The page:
Among the biggest losers in Thursday's early trading are
Gammon Gold (NYSE:
Top Percentage Losers --Thursday, June 17,
Company Name (Ticker)
|Gammon Gold (NYSE: GRS )
|DryShips ( Nasdaq: DRYS)
*Table includes companies with minimum market
capitalizations of $200 million and three month trading
volumes of at least 100,000 shares. All percentage returns
are listed as of 11:30AM Eastern Standard Time . Click on
ticker symbols for up-to-the-minute price quotes and
percentage gain data.
A Proxy for an Industrial Rebound
If a company delivers a positive
every quarter, is it sill a surprise when they do it again?
, which makes a wide range of hydraulic and mechanical devices used
in a host of industrial applications, just topped profit estimates
by 18%. The company also topped estimates by at least that much in
each of the last two quarters as well, so investors are shrugging
off the results, pushing shares down -6% in Thursday trading.
But it's hard to deny the impressive +17% rebound in sales. This is
unequivocally good news for investors involved with any industrial
stocks, as it points to a robust rebound for American
manufacturers. Unless the incipient economic slowdown in Europe
starts to crimp U.S. exports, investors can expect further gains
ahead for this sector, as this upturn is no longer about inventory
replenishment, but instead is about actual end-user demand.
Action to Take -->
Industrial stocks never garner a high multiple due to the cyclical
nature of their business. Even though fiscal 2011
estimates may rise from the current $1.30 to about $1.50, shares
are fairly valued at about 12 to 13 times that forecast. Actuant
exceeded $1.66 a share in earnings only once in the last decade, so
it's unreasonable to expect profits to spike much higher beyond
2011. Instead, view this earnings report as a validation for the
entire industrial sector.
A Lose-Lose Fight
"Hey man, they're shuttin' down El Cubo." That's the likely
sentiment being shared in Guanajuato, Mexico, as
Gammon Gold's (NYSE:
management decided to close that gold mine rather than acquiesce to
labor's demands. The timing is pretty lousy -- Gammon had just
recovered from a disappointing mine deal in the Chihuahua region of
Mexico. Analysts had recently turned bullish again on the company's
prospects that both mines would produce a high level of output in
2010. Shares are down -10% in Thursday trading and may fall even
further if this decision proves permanent. But there's a good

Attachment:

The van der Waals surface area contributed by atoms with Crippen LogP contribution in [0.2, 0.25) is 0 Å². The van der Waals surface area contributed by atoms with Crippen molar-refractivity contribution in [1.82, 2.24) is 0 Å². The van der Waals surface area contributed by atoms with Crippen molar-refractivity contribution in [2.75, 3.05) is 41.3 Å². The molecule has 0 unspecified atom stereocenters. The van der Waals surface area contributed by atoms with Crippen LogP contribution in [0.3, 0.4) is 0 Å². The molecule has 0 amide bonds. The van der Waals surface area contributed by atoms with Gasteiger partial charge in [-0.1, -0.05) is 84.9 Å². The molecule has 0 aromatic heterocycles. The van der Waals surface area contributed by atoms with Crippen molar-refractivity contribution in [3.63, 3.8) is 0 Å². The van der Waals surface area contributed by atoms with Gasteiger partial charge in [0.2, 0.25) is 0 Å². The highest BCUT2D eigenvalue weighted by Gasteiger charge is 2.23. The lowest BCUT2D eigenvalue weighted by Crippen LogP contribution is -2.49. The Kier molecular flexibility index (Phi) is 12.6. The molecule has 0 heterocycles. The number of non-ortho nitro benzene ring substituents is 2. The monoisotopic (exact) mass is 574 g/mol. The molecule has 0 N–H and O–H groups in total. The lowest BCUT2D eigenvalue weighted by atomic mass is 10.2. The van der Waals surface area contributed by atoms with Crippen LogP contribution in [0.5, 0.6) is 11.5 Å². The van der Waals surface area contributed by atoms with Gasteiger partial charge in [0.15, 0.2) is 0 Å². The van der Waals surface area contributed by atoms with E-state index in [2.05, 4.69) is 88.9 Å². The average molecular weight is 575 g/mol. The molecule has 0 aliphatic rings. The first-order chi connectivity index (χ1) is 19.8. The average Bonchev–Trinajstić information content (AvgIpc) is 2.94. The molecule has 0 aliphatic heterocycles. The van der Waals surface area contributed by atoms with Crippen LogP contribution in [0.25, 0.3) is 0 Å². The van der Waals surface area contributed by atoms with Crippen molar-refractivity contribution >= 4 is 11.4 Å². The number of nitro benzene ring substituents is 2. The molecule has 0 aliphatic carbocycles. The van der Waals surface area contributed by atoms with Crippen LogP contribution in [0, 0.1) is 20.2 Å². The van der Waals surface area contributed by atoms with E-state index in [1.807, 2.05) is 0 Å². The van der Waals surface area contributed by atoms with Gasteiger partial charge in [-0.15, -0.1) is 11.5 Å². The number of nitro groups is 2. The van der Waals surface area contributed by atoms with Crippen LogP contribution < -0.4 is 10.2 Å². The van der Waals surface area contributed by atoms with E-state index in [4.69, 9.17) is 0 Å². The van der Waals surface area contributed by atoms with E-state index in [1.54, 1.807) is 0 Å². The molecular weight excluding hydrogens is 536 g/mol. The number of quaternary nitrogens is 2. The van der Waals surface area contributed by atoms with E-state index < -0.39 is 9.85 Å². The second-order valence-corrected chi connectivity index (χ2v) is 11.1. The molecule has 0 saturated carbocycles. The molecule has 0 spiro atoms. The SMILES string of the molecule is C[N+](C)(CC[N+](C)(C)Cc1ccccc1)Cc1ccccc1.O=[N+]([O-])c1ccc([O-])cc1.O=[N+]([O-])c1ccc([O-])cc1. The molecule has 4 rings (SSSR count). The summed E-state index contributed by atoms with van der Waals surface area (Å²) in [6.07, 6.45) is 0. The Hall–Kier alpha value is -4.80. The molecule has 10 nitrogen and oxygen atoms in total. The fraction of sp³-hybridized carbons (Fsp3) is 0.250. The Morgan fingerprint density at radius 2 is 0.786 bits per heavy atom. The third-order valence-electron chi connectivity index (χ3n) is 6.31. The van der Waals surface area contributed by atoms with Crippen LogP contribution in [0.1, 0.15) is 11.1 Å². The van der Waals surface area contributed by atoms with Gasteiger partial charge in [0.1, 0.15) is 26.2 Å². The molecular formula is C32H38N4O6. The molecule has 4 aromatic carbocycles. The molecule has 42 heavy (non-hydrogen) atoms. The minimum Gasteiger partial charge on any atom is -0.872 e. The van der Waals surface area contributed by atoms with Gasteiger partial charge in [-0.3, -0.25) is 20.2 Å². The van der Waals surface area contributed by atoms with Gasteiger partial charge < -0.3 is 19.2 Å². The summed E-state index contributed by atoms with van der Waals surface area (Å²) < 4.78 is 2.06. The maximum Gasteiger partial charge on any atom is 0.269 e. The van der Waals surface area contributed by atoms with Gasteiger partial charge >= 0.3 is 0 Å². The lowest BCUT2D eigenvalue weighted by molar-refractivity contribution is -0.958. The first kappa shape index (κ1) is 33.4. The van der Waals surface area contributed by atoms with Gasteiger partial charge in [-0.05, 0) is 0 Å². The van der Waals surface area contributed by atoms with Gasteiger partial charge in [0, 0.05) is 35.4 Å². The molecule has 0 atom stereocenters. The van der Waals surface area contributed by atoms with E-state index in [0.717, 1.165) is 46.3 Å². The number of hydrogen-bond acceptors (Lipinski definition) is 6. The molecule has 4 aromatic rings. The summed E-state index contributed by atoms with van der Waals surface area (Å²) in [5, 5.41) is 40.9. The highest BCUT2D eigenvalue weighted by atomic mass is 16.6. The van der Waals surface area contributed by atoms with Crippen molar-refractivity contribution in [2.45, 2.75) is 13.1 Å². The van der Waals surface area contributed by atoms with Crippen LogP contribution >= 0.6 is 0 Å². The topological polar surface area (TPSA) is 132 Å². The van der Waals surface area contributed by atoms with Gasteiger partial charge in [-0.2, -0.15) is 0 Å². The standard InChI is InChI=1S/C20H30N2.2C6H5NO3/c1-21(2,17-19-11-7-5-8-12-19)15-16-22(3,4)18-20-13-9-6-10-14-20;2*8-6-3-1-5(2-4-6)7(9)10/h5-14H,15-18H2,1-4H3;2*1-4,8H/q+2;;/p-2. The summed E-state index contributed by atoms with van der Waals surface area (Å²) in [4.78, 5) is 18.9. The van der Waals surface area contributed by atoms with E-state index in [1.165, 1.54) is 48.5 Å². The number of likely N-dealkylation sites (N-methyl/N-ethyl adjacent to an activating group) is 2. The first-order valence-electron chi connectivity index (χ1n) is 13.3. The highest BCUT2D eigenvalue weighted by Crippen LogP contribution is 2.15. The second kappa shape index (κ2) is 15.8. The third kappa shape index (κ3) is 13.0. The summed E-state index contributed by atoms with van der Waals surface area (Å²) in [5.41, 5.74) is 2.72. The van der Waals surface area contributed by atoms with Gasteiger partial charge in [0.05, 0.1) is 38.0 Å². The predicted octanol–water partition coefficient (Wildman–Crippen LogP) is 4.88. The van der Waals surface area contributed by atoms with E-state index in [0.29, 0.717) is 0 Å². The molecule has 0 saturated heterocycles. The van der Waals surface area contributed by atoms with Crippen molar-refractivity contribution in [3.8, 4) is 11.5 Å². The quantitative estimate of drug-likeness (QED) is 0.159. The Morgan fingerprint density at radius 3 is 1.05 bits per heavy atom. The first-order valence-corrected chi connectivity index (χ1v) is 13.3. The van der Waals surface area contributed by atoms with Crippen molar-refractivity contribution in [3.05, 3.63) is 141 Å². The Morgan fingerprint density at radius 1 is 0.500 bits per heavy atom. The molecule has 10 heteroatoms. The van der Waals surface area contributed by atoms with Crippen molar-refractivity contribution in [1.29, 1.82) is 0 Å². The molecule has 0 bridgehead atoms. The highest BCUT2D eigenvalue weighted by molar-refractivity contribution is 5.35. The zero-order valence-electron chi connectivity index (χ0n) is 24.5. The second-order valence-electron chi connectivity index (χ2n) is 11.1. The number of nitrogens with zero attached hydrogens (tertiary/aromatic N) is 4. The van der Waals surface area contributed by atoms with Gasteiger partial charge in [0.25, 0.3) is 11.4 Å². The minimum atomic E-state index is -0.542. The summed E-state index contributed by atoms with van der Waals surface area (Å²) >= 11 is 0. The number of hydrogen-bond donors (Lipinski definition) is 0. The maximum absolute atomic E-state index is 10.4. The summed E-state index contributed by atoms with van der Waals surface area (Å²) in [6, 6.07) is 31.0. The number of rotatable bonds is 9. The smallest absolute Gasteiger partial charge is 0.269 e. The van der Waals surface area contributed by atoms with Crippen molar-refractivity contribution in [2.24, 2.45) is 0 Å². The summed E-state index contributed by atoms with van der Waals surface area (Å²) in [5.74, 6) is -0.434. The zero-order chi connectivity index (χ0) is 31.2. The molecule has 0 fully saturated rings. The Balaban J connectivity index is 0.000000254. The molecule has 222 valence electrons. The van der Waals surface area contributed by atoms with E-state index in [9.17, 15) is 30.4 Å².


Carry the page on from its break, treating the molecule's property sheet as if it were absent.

chance that management and labor will step back from the brink, as
this is a lose/lose outcome for both parties. Then again,
management and the union have been leveling some fairly serious
accusations at each other. Perhaps a sale to another mining firm
will be the endgame.
Action to Take -->
If shares fall further and signs emerge that this impasse can be
resolved, then shares will post a nice rebound, though that window
won't last for long. It's certainly worth monitoring for a possible
DryShips' Declining Fortunes
In a bid to boost a stock, management can sometimes be too clever
by half. Executives at
weren't content to simply operate a fleet of ships that carry dry
goods such as commodities. They bet the company's capital on a new
unrelated venture to build a fleet of oil-drilling rigs that would
give it exposure to a second industry. No matter that the company
needs another $1 billion to complete construction of the four rigs
-- it assuaged investors' concerns by noting that this second
division would make for a very appealing
, removing that financing burden.
And then the Gulf oil spill happened. A sudden drilling slowdown in
that market has freed up many rigs to move elsewhere in the world,
and that's pushing down the lease rates that rigs can garner, so
the prospects for an
just got pushed out into 2011. As a result, DryShips can wait it
out and hope for a demand rebound in 2011 or sell its partially
built rigs at a loss now.
Action to Take -->
Adding insult, the core dry bulk shipping division isn't looking so
hot right now either. If and when both of these divisions are
operating on a healthier basis, analysts think the company will be
valued at more than $10 a share. But right now, the stock is
slumping another -6% to around $4. This is a high-risk/high-reward
scenario, and management won't be so foolish as to allow the
unfunded oil rig division to drag the whole company into
bankruptcy. How they navigate out of this morass will determine
when shares can finally start to gain some respect.
-- David Sterman
Disclosure: David Sterman owns shares of Neither StreetAuthority
and LCC nor the editor hold positions in any securities mentioned
in this report..
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